Our school, the Liceo Statale “S. Pertini”, has recently adhered to the linguistic policy promoted by the Council of Europe, which aims at encouraging the development of a multilingual and multicultural learning environment, by implementing a CLIL programme. Students of section E, in their final year of study, have actively participated in the course taught in English and, in compliance with CLIL objectives, have carried out an inquiry on young people’s relationship to cinema, for the purpose of applying their theoretical knowledge about research methodology.
Podcast: Introducing the Questionnaire
Reflections on the questionnaire:
Given the little time we had to effectively carry out the project, the students and I deliberately decided to reduce the sample size. Consequently, we were able to accurately analyse the data collected before drawing our conclusions. In spite of the limited sample size, the experience turned out to be positive and educational for the students and it is worth reflecting on it.
The data content shows that the overall sample loves watching movies with a frequency of 1 to 2 times a week. Interestingly enough, data collected from a previous survey showed that young people are more likely to watch TV series rather than movies. Not only are TV shows usually briefer than films – less than one hour – but they also generally manage to better conform to the audience’s tastes and expectations. The TV show gets distributed while the shooting of the following season is still in progress – or has not even started yet. Hence, statistics describing its success are published and the authors are given the chance to create characters and plots which easily meet public tastes.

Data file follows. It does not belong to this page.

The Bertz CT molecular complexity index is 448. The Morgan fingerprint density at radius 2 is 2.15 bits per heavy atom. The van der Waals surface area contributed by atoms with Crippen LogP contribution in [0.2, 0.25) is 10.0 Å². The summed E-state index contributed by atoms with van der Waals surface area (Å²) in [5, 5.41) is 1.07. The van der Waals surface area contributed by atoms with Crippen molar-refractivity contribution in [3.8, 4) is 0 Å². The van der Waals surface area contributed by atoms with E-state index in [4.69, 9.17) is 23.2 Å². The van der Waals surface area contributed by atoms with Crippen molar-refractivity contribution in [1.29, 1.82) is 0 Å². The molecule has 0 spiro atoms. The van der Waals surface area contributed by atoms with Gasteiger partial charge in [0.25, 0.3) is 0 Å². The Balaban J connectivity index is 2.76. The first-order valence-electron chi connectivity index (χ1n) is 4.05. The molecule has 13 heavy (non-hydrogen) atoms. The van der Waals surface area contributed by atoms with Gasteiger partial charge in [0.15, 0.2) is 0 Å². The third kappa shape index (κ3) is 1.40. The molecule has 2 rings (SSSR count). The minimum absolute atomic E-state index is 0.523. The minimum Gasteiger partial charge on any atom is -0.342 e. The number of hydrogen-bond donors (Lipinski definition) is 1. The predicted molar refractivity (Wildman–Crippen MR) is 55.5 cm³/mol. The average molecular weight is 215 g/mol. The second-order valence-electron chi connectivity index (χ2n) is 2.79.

As far as the choice of the movie is concerned, most subjects stated the actors’ names and the film’s genre as being the main factors influencing their choice. Moreover, the majority of individuals prefers watching movies on a computer monitor comfortably sitting at home rather than going to the cinema. Thus, films are no longer considered as an artistic expression but as a mere form of entertainment. With reference to film language, only a small percentage of the sample do watch movies in the original language. Conversely, most of the subjects sacrifice an important aspect of the film experience in order to clearly understand the screenplay. Besides, the sound quality of dubbed productions is rather artificial and in most cases the dubber’s voice does not fit the actor. In my view, this general tendency could be regarded as a negative effect of the grammatical approach characterising language teaching in Italy, which sacrifices the development of listening skills and focuses mainly on grammar and translation. To conclude, a final reflection on the little appeal that cinema nowadays seems to have on a wide percentage of the sample. Of course, both a rise in tickets prices and the availability of films online are to be listed among the determining factors. Now, school as an institution should read between the lines and start questioning itself on the significance of making students aware of aesthetic importance. In other words, school should help individuals to conceive beauty as a value and not merely as a supplement. The experience of reading a refined edition or a paperback of a novel is as different as that of enjoying a movie on a big screen, in the dark with a proper sound quality, or watching it on a computer monitor. CLIL encourages students to read books and watch movies in the original language not to learn the language itself but in order to fully appreciate its beauty.